Eating Persimmons

The first thing you should do is to check if the persimmon is fully ripe and sweet. Just poke a small hole anywhere on the fruit and taste the juice that comes out. If it’s sweet, then it’s ready to eat. If it’s astringent, then wait for a couple of more days.

Once you’ve confirmed that the persimmon is ripe, remove the leaves from the top and cut the fruit like a tomato into wedges. That’s all there is to it.

Storage:

If you have purchased unripe persimmons, you can store them at room temperature until they ripen. If you need them ripe faster, you can store them inside a paper bag with a banana or any other fruit that releases ethylene gas.

Once your persimmon is fully ripe, you can keep them inside of the fridge for weeks, even months, without much loss of quality.

Cooking:

Like most fruits, persimmons are best enjoyed in their raw form when ripe. They can be added to juices and smoothies. They can also be made into garnishes and toppings for desserts like sundaes and cereals. For a unique twist, you can also use persimmons in the place of tomatoes in sandwiches to give an unexpected surprise when people bite into it.

Nutrition:

  • Carbs
    • A lot of the calories that come from the persimmon comes in the form of carbs and sugars.
    • The glycemic load of a serving of persimmon is estimated to be about 15, so this means that persons with diabetes should exercise caution when consuming persimmons.
  • Fiber
    • A serving of persimmons contains about 15% of the RDI for dietary fiber.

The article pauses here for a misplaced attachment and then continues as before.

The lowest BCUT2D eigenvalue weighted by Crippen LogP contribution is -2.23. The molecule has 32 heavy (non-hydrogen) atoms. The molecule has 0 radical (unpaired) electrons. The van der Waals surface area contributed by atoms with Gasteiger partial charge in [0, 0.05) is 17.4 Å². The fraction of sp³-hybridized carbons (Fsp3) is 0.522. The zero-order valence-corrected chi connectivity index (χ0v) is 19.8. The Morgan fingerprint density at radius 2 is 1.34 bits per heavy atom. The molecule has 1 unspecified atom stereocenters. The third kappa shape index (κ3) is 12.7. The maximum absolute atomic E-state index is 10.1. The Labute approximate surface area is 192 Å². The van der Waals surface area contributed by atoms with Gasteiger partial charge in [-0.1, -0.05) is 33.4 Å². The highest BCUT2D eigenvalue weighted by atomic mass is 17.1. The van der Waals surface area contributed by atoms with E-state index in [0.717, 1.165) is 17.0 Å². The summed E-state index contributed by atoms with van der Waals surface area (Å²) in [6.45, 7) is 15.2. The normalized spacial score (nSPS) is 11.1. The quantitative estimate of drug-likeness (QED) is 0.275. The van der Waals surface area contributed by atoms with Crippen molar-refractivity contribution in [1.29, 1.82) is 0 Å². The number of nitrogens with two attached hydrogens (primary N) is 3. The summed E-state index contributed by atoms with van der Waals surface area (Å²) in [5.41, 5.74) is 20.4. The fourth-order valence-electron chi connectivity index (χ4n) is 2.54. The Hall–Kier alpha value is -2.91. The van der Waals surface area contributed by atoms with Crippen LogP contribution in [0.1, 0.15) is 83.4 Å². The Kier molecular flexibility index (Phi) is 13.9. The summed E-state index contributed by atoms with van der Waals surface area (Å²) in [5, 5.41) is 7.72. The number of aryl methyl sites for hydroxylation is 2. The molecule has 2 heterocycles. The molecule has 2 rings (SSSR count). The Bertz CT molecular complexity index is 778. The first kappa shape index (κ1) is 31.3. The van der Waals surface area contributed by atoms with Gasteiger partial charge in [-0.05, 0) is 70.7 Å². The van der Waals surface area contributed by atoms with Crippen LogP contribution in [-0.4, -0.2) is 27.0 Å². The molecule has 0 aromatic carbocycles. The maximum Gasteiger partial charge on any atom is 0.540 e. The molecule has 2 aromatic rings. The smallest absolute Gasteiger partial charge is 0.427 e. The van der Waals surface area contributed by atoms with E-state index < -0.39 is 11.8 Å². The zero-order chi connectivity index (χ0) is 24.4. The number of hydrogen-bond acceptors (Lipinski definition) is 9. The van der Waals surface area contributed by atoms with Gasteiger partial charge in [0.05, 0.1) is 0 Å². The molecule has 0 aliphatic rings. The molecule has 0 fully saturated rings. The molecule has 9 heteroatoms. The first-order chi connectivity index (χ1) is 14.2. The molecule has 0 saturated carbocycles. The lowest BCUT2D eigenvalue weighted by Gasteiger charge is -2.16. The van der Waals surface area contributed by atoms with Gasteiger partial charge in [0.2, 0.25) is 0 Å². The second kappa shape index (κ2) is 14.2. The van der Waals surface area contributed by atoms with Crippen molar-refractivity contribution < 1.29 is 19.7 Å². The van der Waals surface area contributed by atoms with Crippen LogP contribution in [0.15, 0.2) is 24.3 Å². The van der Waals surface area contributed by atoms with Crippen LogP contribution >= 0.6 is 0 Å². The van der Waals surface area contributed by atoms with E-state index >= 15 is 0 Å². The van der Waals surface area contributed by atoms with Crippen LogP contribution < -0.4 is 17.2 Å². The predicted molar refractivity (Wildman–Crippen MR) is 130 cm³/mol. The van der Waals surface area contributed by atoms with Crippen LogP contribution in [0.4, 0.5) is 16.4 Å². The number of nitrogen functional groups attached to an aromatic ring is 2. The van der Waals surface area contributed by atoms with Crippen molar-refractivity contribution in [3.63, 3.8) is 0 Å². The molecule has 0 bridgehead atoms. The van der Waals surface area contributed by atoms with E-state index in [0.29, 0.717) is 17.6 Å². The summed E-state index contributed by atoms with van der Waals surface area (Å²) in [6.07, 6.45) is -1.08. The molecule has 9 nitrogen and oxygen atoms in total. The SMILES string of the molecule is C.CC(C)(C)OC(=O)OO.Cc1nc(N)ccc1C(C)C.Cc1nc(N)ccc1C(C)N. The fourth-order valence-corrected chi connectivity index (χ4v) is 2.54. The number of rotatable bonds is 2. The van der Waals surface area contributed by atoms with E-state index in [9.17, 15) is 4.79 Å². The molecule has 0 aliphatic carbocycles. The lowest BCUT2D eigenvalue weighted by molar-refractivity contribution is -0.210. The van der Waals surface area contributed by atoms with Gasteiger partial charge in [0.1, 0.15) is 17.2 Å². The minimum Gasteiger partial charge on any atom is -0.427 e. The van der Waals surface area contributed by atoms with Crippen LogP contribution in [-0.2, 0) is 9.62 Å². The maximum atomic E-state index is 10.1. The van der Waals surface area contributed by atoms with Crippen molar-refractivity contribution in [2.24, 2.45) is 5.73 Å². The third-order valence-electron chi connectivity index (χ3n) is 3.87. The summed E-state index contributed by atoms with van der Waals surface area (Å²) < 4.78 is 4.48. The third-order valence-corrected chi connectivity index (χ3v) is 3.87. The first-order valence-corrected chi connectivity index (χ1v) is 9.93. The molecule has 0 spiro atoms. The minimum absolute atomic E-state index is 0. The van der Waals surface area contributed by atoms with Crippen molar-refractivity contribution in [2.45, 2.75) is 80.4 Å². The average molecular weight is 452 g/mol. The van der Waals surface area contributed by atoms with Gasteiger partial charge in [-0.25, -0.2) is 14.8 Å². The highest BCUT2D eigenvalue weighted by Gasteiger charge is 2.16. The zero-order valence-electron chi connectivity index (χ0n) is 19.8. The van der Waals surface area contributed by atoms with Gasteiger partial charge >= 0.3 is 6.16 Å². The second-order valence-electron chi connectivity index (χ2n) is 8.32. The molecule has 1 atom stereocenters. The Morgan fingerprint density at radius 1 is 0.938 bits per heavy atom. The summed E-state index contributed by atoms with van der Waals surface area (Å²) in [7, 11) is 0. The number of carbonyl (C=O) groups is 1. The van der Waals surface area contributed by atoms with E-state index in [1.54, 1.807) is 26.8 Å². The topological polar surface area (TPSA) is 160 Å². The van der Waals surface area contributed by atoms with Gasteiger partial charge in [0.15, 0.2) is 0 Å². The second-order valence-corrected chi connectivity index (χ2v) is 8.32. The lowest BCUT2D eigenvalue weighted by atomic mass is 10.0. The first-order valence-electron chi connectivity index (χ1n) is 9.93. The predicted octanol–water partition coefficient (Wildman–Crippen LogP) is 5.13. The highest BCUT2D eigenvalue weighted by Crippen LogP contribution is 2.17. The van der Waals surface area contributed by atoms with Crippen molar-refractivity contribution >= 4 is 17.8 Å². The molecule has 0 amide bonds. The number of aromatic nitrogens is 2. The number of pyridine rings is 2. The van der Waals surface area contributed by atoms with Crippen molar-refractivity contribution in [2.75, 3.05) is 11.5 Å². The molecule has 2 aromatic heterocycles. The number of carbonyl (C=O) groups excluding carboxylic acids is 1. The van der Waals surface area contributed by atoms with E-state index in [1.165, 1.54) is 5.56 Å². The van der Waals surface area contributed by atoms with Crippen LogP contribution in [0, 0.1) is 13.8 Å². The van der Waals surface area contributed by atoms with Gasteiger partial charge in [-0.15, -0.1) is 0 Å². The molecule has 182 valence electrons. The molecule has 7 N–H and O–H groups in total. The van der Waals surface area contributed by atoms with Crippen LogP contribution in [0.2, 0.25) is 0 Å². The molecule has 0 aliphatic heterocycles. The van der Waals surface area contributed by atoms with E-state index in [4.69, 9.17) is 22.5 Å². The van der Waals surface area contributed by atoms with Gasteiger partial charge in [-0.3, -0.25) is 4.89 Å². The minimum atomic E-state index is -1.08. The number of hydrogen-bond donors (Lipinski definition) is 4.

• Consuming the RDI of dietary fiber can help maintain gut health and lower cholesterol.
    • Vitamins and minerals:
      • The persimmon is rich in Vitamin A, with a serving providing 55% of the RDI
        • Vitamin A is good for overall eye health
      • The persimmon is also a good source of Vitamin C, which is a very potent antioxidant.
        • Antioxidants combat the effects of free radicals in your body and have been proven to have excellent anti-cancer properties.
        • Vitamin C also promotes cell regeneration and strengthening of the immune system.

When Are Persimmons in Season in Texas?

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  • August
  • September
  • Oktober
  • November

One of the most salient benefits to eating seasonally is that you are effectively reducing your carbon footprint and supporting a more geographically sustainable food economy. We are rarely encouraged to think about the physical lengths our food travels before arriving on the market shelves. And all of this travel comes with a hefty environmental cost that is concealed from the consumer’s eye. Check other fruit and veg that’s in season in Texas.

Buy Local Farmfresh Persimmons in Texas Directly from the Producer

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Cartermere Farm

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Dalusa Organic Ranch

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Fallow Creek Farm

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Indian Hills Farm

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Lightsey Farms

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SHAMBA – Sustainable Homestead and Microclimate Based Agriculture

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Stange Homestead